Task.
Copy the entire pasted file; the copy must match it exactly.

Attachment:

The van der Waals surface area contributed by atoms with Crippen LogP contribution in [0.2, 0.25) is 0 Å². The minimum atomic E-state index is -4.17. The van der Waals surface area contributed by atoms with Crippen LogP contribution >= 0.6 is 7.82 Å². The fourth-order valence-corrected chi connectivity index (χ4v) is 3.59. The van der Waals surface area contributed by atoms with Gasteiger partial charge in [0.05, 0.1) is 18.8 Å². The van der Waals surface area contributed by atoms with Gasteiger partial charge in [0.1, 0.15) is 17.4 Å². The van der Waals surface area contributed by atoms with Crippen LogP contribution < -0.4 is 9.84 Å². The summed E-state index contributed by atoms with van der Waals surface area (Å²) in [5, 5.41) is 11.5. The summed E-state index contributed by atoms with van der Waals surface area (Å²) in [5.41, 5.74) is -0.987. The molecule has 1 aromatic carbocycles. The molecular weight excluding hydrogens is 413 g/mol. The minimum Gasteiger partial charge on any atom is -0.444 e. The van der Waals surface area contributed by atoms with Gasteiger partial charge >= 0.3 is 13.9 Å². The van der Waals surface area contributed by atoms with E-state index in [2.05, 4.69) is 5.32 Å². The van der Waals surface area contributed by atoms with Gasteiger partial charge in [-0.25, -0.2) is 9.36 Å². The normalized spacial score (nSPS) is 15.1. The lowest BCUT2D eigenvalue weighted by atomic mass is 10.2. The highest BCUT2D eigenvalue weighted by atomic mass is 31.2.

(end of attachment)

The van der Waals surface area contributed by atoms with Crippen LogP contribution in [0.2, 0.25) is 0 Å². The minimum atomic E-state index is -4.17. The van der Waals surface area contributed by atoms with Crippen LogP contribution >= 0.6 is 7.82 Å². The fourth-order valence-corrected chi connectivity index (χ4v) is 3.59. The van der Waals surface area contributed by atoms with Gasteiger partial charge in [0.05, 0.1) is 18.8 Å². The van der Waals surface area contributed by atoms with Gasteiger partial charge in [0.1, 0.15) is 17.4 Å². The van der Waals surface area contributed by atoms with Crippen LogP contribution < -0.4 is 9.84 Å². The summed E-state index contributed by atoms with van der Waals surface area (Å²) in [5, 5.41) is 11.5. The summed E-state index contributed by atoms with van der Waals surface area (Å²) in [5.41, 5.74) is -0.987. The molecule has 1 aromatic carbocycles. The molecular weight excluding hydrogens is 413 g/mol. The minimum Gasteiger partial charge on any atom is -0.444 e. The van der Waals surface area contributed by atoms with Gasteiger partial charge >= 0.3 is 13.9 Å². The van der Waals surface area contributed by atoms with E-state index in [2.05, 4.69) is 5.32 Å². The van der Waals surface area contributed by atoms with Gasteiger partial charge in [-0.25, -0.2) is 9.36 Å². The normalized spacial score (nSPS) is 15.1. The lowest BCUT2D eigenvalue weighted by atomic mass is 10.2. The highest BCUT2D eigenvalue weighted by atomic mass is 31.2.